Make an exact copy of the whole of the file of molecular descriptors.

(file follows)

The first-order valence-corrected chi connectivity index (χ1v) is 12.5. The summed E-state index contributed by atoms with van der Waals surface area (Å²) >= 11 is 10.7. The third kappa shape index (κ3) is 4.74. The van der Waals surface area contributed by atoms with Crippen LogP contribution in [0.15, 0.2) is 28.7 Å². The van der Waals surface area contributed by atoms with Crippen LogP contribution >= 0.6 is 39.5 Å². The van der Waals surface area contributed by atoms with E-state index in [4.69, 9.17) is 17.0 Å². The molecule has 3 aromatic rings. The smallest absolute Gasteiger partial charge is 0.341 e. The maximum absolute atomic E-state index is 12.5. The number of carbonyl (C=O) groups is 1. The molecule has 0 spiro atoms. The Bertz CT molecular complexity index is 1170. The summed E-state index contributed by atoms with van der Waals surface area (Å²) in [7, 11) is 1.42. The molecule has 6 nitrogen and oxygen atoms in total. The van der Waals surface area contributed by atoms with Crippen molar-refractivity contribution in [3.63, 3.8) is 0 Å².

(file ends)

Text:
The first-order valence-corrected chi connectivity index (χ1v) is 12.5. The summed E-state index contributed by atoms with van der Waals surface area (Å²) >= 11 is 10.7. The third kappa shape index (κ3) is 4.74. The van der Waals surface area contributed by atoms with Crippen LogP contribution in [0.15, 0.2) is 28.7 Å². The van der Waals surface area contributed by atoms with Crippen LogP contribution >= 0.6 is 39.5 Å². The van der Waals surface area contributed by atoms with E-state index in [4.69, 9.17) is 17.0 Å². The molecule has 3 aromatic rings. The smallest absolute Gasteiger partial charge is 0.341 e. The maximum absolute atomic E-state index is 12.5. The number of carbonyl (C=O) groups is 1. The molecule has 0 spiro atoms. The Bertz CT molecular complexity index is 1170. The summed E-state index contributed by atoms with van der Waals surface area (Å²) in [7, 11) is 1.42. The molecule has 6 nitrogen and oxygen atoms in total. The van der Waals surface area contributed by atoms with Crippen molar-refractivity contribution in [3.63, 3.8) is 0 Å².